Moreover, insisting on real names can drive away people afraid of being harassed. That’s especially true with women, who, studies and anecdotal evidence show, are disproportionately singled out for online abuse.
Pre-screening, she added, is a problem because it is so labor-intensive, and it may not be realistic for larger media outlets. She also said pre-screening turns comments into something like letters to the editor, since commenters know their views are going to be read by someone at the news organization.
Although it can be difficult to find a news site that has healthy, productive comments, there are a few. One is the New Haven Independent, a nonprofit I wrote about in my 2013 book, “The Wired City.”
The Independent doesn’t require real names, but it does have a number of commenters who’ve used consistent pseudonyms over time, which Gupta said is helpful in maintaining civility. The site also screens every comment before it’s posted. The editor and founder, Paul Bass, believes that leads to more and higher-quality comments, since people who want to be constructive aren’t scared off.
Still, the Independent has had its glitches. As I wrote for the Nieman Journalism Lab a number of years ago, at one point an outbreak of sociopathy led Bass to shut down the comments temporarily. When they relaunched, commenters were required to register under their real names, though they could still post pseudonymously. That action put them on notice that they could be sued — Section 230, much discussed of late, protects the Independent, not the individuals who comment on the site.
Screening is essential. We screw up sometimes, and sometimes it gets toxic. But overall almost everyone involved with our site (readers, reporters, etc.) agrees that comments section is the best part. Lively, very wide range of points of view and racial/economic backgrounds; and some people who really know a lot more than we do! But occasionally it does feel like a sewer. I do feel comfortable zapping comments and banning people. Without our comments section, we would be more removed from readers, especially those who disagree with us. I learn so much from commenters!
I do wonder, though, if the Independent’s 2005 founding has something to do with Bass’ success with comments. Facebook was barely a thing at that time, and digital culture hadn’t become as toxic as it is today. By establishing expectations right from the start, Bass has been able to maintain a relatively civil environment for more than 15 years.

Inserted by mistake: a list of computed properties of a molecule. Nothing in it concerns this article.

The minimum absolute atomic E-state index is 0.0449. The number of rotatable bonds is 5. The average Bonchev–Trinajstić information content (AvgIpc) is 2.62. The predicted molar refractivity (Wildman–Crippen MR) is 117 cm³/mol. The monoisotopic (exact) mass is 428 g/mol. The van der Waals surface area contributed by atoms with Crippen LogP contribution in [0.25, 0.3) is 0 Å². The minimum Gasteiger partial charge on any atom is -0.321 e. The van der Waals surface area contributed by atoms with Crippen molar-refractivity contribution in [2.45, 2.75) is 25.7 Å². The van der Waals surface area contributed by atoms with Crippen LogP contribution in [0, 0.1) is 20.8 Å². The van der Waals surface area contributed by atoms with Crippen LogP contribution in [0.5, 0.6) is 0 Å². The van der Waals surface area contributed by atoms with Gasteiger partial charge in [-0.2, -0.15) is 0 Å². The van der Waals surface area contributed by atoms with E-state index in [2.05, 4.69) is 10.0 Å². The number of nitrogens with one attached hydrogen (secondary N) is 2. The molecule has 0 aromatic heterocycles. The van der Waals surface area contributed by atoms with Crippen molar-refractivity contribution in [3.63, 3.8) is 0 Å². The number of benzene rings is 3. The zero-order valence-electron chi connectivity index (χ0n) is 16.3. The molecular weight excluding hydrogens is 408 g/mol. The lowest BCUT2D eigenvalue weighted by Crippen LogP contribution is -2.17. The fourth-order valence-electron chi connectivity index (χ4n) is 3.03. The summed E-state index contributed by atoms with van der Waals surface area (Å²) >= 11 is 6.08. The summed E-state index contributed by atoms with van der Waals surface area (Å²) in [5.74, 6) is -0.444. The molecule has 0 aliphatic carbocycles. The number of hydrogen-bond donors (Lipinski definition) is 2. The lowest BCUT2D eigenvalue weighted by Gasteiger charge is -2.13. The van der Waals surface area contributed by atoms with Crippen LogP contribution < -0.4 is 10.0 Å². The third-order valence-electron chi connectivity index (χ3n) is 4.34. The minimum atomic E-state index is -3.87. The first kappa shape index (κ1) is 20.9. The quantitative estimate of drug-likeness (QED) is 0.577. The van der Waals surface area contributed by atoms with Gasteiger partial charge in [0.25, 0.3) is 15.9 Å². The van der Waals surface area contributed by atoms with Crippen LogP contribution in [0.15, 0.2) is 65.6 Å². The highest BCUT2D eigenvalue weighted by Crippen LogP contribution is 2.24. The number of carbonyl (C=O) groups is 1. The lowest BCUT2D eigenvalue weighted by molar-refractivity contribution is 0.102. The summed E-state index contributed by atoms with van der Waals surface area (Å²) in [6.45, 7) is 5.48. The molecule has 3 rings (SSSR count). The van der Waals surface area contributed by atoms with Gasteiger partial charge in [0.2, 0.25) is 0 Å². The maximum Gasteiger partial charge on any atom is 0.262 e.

And I agree with Bass that screening — by humans — is essential. Anika Gupta said Thursday that screening by artificial intelligence isn’t going to be effective anytime soon, despite the efforts of Google to develop a system that would do just that.
At the local level, in particular, maintaining a useful comments platform is essential to keeping the audience engaged. Letting the trolls invade and taking action only after the damage has been done is exactly the wrong approach.
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The Philadelphia Inquirer is getting rid of most of its comments. Why?
Commenting on Inquirer.com was long ago hijacked by a small group of trolls who traffic in racism, misogyny, and homophobia. This group comprises a tiny fraction of the Inquirer.com audience. But its impact is disproportionate and enduring.
A few years ago, after a content-management system upgrade, GBH News killed its comment sections. If anyone complained, I’m not aware of it. Every news organization should consider emulating the Inquirer — including The Boston Globe.
A little more than four years after turning off comments and directing everyone to Facebook, I’ve turned them back on. The move comes at a time when we’re all questioning our dependence on Facebook given the social-media giant’s role in spreading disinformation and subverting democracy across the world.
I will continue to post links on Facebook, and readers will be able to comment either there or here. But if you’d like to reduce your own use of the platform, I urge you to sign up for email delivery of Media Nation (click on “Follow This Blog” in the right-hand rail) and post your comments here. Your real name, first and last, is required.
Comments are open. Please include your full name, first and last, and speak with a civil tongue.